Concerns over the economic fallout from the sweeping effects of the coronavirus pandemic dominated a Bedford County Board of Supervisors work session March 16 on the county’s proposed 2020-21 budget.

Chairman John Sharp said he fears the fiscal challenges for the county government and its residents could potentially be worse than the Great Recession of nearly 12 years ago.

“It’s similar to 2008, but I think it’s worse,” Sharp said in gauging the effects on many businesses, later adding: “I do think this is probably going to be a worse situation because it’s affecting so many industries.”

County officials said they will plan accordingly, brace for the budgetary impact and not rely on figures as recent as a few weeks ago that could be subject to change.

“This isn’t going away in a couple of weeks,” Sharp said.

“Plan for the worst case scenario,” Supervisor Tommy Scott said to County Administrator Robert Hiss. “Expect the worst and go from there.”

Supervisor Bob Davis asked what the county could do other than reviewing budget cuts to help residents who are hurting. He said many county children don’t have internet access at home in case of long-term school closures.

Bedford County Public Schools Superintendent Doug Schuch said the Virginia Department of Education has given guidance for local divisions to do all they can to help students learn while they are away and not give graded assignments during the closures. Educators are doing all they can to help contain the virus by providing meals and learning opportunities while families avoid gatherings and stay at home, Schuch said.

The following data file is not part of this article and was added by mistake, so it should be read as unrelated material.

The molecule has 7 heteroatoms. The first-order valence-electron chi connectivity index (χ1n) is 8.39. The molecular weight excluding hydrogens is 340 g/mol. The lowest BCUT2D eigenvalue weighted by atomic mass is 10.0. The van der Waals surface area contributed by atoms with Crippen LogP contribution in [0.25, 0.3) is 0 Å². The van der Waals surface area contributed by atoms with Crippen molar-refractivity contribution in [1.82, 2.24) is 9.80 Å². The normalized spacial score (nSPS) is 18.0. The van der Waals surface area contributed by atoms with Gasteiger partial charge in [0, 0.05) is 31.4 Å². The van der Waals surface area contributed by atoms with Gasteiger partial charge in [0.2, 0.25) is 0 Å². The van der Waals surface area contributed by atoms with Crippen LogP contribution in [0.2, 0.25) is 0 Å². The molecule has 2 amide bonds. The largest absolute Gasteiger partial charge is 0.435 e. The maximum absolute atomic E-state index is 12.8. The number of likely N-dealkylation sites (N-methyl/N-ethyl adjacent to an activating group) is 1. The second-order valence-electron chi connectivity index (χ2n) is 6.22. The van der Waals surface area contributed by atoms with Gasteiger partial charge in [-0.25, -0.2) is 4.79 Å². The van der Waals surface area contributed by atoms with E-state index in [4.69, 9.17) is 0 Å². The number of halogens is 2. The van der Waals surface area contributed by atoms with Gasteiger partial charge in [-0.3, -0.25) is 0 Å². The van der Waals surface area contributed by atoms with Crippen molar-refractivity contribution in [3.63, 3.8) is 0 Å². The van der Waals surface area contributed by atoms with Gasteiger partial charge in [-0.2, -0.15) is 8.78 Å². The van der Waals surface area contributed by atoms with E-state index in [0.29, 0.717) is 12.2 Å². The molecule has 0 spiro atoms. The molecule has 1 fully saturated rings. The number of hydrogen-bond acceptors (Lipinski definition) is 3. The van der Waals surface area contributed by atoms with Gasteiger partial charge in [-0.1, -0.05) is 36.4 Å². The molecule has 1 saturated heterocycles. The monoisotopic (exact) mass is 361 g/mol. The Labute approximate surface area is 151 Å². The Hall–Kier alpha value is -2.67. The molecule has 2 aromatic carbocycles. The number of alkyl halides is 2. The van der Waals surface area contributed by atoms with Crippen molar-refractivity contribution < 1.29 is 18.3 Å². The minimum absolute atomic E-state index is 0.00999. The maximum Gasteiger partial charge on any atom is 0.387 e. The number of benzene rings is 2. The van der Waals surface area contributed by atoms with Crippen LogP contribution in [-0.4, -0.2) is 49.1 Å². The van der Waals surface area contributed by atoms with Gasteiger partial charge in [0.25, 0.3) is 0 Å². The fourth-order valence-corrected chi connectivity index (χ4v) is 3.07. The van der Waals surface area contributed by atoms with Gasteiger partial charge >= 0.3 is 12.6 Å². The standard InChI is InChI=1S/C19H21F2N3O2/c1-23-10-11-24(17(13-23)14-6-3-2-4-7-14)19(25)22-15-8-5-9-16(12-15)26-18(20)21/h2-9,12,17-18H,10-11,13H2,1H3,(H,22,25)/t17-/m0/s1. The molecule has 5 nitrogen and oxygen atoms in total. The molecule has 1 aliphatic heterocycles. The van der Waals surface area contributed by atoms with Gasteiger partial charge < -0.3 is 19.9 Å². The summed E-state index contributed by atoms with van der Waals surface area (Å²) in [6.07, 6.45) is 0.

“We don’t know if we’ll be back in school March 30 or if it will be next fall or something in between,” Schuch said.

He said the county doesn’t have blanket broadband coverage for all students, and the division is doing its part to keep residents calm and encouraged during the crisis.

“It is unchartered territory for us as a community and really as a nation, I think,” Schuch said.

Hiss presented supervisors fiscal year 2021 projections that estimate general fund revenues at $109.4 million, a $3.8 million increase. Expenditures are projected at $112.7 million, he said, pointing out those numbers will come down to balance in upcoming weeks.

The county is recommending level funding contributions to just more than a dozen local nonprofits at $349,750, about $66,000 short of those organizations’ combined request. Sharp said he appreciates their roles but the board is not in a position to go beyond level funding.

Reach Justin Faulconer at (434) 385-5551.